3) Championship Poise
When it comes actually winning championships, to actually winning the big games, to actually coming back from deficits, is there any team in recent memory that has done it better than the Mixers? Nope.

Remember Denzel Bowles’s hitting those two FTs in Game 7 against TNT in the 2012 Commish Cup when SMC was still B-Meg?

Remember the Mixers going 6-3 in the elims to beat Alaska, Meralco, and then powerhouse Petron Blaze in the 2013 Govs’ Cup playoffs?

Remember them going 3-7 in the 2013-2014 Philippine Cup elims before winning 4 straight to enter the second round with a 7-7 slate? Remember them beating the Texters in 3 games in the quarters, beating a resurgent Ginebra quintet in seven games in the semis, and then beating the Painters in six games to claim the Philippine Cup title?

Remember them getting past a determined Alaska in 3 games in the 2014 Commish Cup quarters and getting past surprising Air 21 in 5 semis games before facing and defeating the unbeaten Tropang Texters in the Finals? Remember their three-peat?

Time and again, the Mixers have proven they have a knack for playing their best when the stakes are the highest, and, judging by Game 1 after they stormed back from a 17-point third quarter hole, I sense the same thing happening again.

4) Cone’s Coaching
Respect goes to coach Yeng. He is a tremendous motivator. He knows how to mold his players into gritty, never-say-die warriors. He has steered the Painters to four Finals appearances in the past three seasons. He is the darling of PBA refs (What is hate if not another form of love, right?).

But he has never won a Grand Slam. He has never won a three-peat. He is not the winningest coach in PBA history (in terms of PBA titles).

Coach Yeng is elite. No question about that.

But coach Tim Cone, man, is still on a different level.

He’s the master of the triangle. He has a knack for bringing out the best even in his bench. He knows when to push guys like Mark Barroca, James Yap, and Marc Pingris and when to lay off the pedal a bit. He has brought out the best in Joe Devance and PJ Simon. He’s ballsy enough to rely on upstarts like Alex Mallari, Ian Sangalang, and Justin Melton.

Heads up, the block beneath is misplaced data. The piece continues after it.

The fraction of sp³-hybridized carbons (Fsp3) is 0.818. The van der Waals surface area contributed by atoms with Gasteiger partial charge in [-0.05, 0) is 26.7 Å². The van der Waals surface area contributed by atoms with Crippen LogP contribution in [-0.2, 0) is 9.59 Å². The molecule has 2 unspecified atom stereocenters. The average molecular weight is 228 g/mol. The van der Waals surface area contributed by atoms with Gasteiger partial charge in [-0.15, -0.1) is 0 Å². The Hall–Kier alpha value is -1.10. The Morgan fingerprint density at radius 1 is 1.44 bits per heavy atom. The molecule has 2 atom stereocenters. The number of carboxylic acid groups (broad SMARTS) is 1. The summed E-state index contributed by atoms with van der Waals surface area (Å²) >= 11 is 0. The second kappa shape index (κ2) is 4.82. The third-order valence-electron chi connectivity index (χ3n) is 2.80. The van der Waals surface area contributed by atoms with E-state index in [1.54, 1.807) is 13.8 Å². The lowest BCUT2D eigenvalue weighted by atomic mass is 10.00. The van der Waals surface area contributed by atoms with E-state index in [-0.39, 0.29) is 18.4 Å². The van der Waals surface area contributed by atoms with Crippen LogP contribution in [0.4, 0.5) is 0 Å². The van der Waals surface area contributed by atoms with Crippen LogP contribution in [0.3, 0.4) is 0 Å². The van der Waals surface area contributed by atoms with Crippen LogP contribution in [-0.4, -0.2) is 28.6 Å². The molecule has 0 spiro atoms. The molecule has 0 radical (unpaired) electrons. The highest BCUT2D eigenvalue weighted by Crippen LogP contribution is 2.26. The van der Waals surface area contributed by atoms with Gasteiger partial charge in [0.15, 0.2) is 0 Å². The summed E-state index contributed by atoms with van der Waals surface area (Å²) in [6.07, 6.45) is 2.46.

Oh, and did I mention that he has “produced” good “disciples” in Ginebra’s Jeff Cariaso, former Alaska tactician Luigi Trillo, and current Alaska coach Alex Compton?

On a chessboard, you might check him, but on the hardwood? There is no beating this guy.

5) Coach Yeng’s Volatility
If you put down money on coach Yeng Guiao getting a technical foul at any point in this series, then you’d probably be in for some windfall, especially after what happened in the last few seconds of Game 1. Does anybody really think coach Yeng will take it easy on the refs after that controversial sequence?

I don’t seen coach Yeng getting himself thrown out of a contest anymore this season, but I surely wouldn’t be the least bit shocked if he gets a T or two moving forward. And then, of course, comes the requisite consequences of that kind of action.

I just think that, based on my impressions of coach Tim and coach Yeng, the latter has the stronger tendency to lose his cool and his his grasp on the game. It might not be THE deciding factor, but it’s still pretty significant.

So, the San Mig Super Coffee Mixers will get pushed here all the way to five games, but, in the end, they’ll still hoist the trophy and the cop the Grand Slam?

Agree or disagree?

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1 Comment

Totally Agree!